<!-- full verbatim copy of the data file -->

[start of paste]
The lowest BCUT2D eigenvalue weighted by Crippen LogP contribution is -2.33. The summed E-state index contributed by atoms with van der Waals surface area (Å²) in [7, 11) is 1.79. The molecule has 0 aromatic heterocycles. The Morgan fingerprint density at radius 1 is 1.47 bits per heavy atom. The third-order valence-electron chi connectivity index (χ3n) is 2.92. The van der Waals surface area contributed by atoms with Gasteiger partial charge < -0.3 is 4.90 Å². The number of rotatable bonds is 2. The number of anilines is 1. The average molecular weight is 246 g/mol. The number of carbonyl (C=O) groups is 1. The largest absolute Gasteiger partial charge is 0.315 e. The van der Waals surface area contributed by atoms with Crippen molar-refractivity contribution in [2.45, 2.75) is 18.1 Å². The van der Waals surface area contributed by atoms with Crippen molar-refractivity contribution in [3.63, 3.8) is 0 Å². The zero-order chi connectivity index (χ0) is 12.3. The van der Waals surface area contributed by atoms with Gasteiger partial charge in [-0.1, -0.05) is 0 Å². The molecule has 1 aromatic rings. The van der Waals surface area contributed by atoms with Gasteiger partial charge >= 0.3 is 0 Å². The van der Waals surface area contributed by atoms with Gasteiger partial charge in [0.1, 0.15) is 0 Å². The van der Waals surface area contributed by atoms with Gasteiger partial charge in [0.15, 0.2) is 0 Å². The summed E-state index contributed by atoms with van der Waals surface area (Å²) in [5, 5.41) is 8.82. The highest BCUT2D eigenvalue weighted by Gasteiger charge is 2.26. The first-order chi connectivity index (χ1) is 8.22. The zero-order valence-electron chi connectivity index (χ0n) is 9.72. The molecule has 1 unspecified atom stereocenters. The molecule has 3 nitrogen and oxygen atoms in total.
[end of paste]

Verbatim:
The lowest BCUT2D eigenvalue weighted by Crippen LogP contribution is -2.33. The summed E-state index contributed by atoms with van der Waals surface area (Å²) in [7, 11) is 1.79. The molecule has 0 aromatic heterocycles. The Morgan fingerprint density at radius 1 is 1.47 bits per heavy atom. The third-order valence-electron chi connectivity index (χ3n) is 2.92. The van der Waals surface area contributed by atoms with Gasteiger partial charge < -0.3 is 4.90 Å². The number of rotatable bonds is 2. The number of anilines is 1. The average molecular weight is 246 g/mol. The number of carbonyl (C=O) groups is 1. The largest absolute Gasteiger partial charge is 0.315 e. The van der Waals surface area contributed by atoms with Crippen molar-refractivity contribution in [2.45, 2.75) is 18.1 Å². The van der Waals surface area contributed by atoms with Crippen molar-refractivity contribution in [3.63, 3.8) is 0 Å². The zero-order chi connectivity index (χ0) is 12.3. The van der Waals surface area contributed by atoms with Gasteiger partial charge in [-0.1, -0.05) is 0 Å². The molecule has 1 aromatic rings. The van der Waals surface area contributed by atoms with Gasteiger partial charge >= 0.3 is 0 Å². The van der Waals surface area contributed by atoms with Gasteiger partial charge in [0.1, 0.15) is 0 Å². The van der Waals surface area contributed by atoms with Gasteiger partial charge in [0.15, 0.2) is 0 Å². The summed E-state index contributed by atoms with van der Waals surface area (Å²) in [5, 5.41) is 8.82. The highest BCUT2D eigenvalue weighted by Gasteiger charge is 2.26. The first-order chi connectivity index (χ1) is 8.22. The zero-order valence-electron chi connectivity index (χ0n) is 9.72. The molecule has 1 unspecified atom stereocenters. The molecule has 3 nitrogen and oxygen atoms in total.